Negation always implies the possible: when I say 'Mario is not at home', this utterance makes it possible for me to visualise the possibility of him being at home. There's a double relation, in the possible there is negation, in negation there is the possible. These two very common everyday human practices, speaking of what's possible and asking questions, are repeated and common manifestations of what qualifies our whole language which has its radioactive centre in the word 'non'. Because our sentences are not the reality of which they speak, we can ask questions, because there is this detachment, negativity and non-correspondence, we ask and reason about the possible. They are manifestations of non presence. We live in the not-now in so far as we speak. Inactuality is detachment from the present and all language contains inactuality. And that difficulty of saying no is also the place where we find, rooted, that expression of Aristotle, 'what can be different from what is', he used this expression to express contingency, but it is also a degree of inactuality, which makes us terrible and marvellous.
No-saying in Habermas is discussed in Farr, Evan and White, Stephen, 'No-Saying in Habermas', Western Political Science Association 2011 Annual Meeting Paper. Available at SSRN here: http://papers.ssrn.com/sol3/papers.cfm?abstract_id=1766981 Farr and White provide the following references to Habermas' discussion of civil disobedience: Habermas, 'Civil Disobedience: Litmus Test for the Constitutional Democratic State,' trans. and intro. by John Torpey, Berkeley Journal of Sociology (1985), 99. Habermas, Between Facts and Norms: Contributions to a Discourse Theory of Law and Democracy, trans. by William Rehg (Cambridge, Mass: MIT Press, 1992), pp. 380, 384. 'Civil Disobedience,' 104-104; 'Uber Moral, Recht, zivilen Ungehorsam und Moderne,' (interview) in Eine Art Schadensabwicklung (Frankfurt: Suhrkamp, 1987); 'Recht und Gewalt: ein deutsches Trauma,' in Die Neue Unubersichtlichkeit (Frankfurt: Suhrkamp, 1985), pp. 110-114.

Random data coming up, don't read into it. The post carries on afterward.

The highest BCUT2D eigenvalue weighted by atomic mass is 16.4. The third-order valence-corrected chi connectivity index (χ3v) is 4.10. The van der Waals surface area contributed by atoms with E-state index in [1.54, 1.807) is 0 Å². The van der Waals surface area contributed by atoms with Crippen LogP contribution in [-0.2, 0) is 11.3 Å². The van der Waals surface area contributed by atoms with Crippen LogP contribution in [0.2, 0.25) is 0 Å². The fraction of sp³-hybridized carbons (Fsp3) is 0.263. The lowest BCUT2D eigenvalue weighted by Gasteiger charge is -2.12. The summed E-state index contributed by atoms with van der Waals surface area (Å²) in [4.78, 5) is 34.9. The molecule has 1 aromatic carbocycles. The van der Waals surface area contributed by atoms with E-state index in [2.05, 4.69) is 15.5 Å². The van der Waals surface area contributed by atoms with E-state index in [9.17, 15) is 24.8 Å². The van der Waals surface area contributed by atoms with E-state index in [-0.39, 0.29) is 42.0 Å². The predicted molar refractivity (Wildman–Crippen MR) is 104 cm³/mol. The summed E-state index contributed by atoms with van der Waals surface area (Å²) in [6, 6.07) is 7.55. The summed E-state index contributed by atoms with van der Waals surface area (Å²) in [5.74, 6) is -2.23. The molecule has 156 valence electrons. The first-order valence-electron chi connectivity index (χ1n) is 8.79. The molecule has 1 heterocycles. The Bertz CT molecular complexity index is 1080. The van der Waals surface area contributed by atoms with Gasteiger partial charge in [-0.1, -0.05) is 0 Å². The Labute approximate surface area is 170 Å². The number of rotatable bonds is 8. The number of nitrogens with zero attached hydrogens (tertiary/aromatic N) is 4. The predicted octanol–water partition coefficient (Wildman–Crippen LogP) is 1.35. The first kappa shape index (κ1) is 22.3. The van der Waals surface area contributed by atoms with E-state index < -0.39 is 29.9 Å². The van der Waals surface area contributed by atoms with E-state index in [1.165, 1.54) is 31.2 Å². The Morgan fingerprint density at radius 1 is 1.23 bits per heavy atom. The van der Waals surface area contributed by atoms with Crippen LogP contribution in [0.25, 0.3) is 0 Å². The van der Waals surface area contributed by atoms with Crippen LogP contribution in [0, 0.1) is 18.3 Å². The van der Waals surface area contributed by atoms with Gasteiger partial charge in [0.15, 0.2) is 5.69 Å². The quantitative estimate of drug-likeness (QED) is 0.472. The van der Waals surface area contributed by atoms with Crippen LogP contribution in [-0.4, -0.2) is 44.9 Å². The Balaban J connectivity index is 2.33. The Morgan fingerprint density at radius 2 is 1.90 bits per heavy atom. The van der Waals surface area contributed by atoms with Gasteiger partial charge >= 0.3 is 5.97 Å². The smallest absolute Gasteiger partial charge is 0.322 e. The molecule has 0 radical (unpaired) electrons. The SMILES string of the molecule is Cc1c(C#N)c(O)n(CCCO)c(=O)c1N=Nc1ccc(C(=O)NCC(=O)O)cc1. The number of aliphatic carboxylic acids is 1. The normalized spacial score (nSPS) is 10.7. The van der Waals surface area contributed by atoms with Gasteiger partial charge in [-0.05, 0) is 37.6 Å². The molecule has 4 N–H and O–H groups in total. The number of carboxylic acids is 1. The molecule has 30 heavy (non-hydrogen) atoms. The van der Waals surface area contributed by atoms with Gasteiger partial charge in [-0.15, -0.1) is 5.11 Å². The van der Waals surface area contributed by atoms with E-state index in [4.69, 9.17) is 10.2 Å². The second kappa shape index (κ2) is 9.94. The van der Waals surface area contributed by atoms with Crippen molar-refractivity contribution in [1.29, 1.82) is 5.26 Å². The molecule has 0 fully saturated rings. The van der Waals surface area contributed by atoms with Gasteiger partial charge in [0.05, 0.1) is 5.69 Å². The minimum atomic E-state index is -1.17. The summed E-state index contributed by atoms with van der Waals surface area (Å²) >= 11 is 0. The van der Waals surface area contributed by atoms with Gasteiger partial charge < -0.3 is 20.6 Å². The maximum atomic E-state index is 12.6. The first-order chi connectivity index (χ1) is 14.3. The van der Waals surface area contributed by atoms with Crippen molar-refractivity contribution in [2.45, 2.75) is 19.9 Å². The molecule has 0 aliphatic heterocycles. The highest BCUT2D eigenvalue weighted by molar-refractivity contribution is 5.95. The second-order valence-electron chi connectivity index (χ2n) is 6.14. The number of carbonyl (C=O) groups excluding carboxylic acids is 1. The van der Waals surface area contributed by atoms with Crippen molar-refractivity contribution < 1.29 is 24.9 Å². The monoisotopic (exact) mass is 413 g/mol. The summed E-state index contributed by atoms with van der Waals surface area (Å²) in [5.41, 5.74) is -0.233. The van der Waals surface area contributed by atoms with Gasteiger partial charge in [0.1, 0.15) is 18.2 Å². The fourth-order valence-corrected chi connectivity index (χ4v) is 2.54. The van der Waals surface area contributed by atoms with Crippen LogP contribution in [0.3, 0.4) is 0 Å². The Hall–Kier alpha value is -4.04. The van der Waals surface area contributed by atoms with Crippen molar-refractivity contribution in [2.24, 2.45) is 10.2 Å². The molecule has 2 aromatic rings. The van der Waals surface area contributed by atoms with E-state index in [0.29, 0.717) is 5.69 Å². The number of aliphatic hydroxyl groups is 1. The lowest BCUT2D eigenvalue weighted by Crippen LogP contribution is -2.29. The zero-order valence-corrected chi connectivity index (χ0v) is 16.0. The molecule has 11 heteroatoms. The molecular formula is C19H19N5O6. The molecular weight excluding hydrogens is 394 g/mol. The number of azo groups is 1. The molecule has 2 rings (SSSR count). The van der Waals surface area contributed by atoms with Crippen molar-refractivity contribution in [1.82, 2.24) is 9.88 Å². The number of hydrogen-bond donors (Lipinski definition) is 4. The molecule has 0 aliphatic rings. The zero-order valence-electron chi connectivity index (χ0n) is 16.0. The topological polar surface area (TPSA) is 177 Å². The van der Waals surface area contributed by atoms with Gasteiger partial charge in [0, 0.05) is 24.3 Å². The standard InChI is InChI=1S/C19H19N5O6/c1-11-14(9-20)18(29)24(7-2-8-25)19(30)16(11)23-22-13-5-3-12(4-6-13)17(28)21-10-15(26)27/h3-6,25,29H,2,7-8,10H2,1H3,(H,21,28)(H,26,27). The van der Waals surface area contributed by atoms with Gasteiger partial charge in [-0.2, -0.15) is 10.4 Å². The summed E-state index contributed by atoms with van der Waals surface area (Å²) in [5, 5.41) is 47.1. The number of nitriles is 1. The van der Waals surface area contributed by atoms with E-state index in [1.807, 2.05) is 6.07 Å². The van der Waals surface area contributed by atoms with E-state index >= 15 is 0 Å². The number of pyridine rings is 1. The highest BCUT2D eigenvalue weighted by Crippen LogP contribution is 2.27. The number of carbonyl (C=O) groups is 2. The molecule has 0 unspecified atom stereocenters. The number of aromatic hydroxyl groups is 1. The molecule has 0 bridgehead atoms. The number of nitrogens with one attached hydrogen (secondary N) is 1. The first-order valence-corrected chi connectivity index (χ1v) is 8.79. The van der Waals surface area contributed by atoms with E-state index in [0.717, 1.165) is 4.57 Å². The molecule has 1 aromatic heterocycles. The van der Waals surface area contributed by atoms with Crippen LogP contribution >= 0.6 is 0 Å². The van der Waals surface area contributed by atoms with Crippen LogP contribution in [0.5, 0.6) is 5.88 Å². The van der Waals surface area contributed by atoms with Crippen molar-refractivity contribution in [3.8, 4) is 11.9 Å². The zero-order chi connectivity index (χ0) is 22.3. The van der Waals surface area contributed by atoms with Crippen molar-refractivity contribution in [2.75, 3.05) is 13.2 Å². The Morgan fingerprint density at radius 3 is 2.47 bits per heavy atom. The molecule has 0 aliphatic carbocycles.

A reader informs us that: "Virno is not referring to Habermans, but to someone "more interesting than Habermas", and "thus" untranslated in Italian, who used the title "La difficolt� di dire no"." Our reader Davide thinks that Virno is referring to Klaus Heinrich author of Versuch �ber die Schwierigkeit nein zu sagen which is about the power of negation. We trust our reader is probably correct and thank him for the note.
* This text is a transcript and translation of this lecture:
L'Azione Innovativa - Lecture at the Fondazione Collegio San Carlo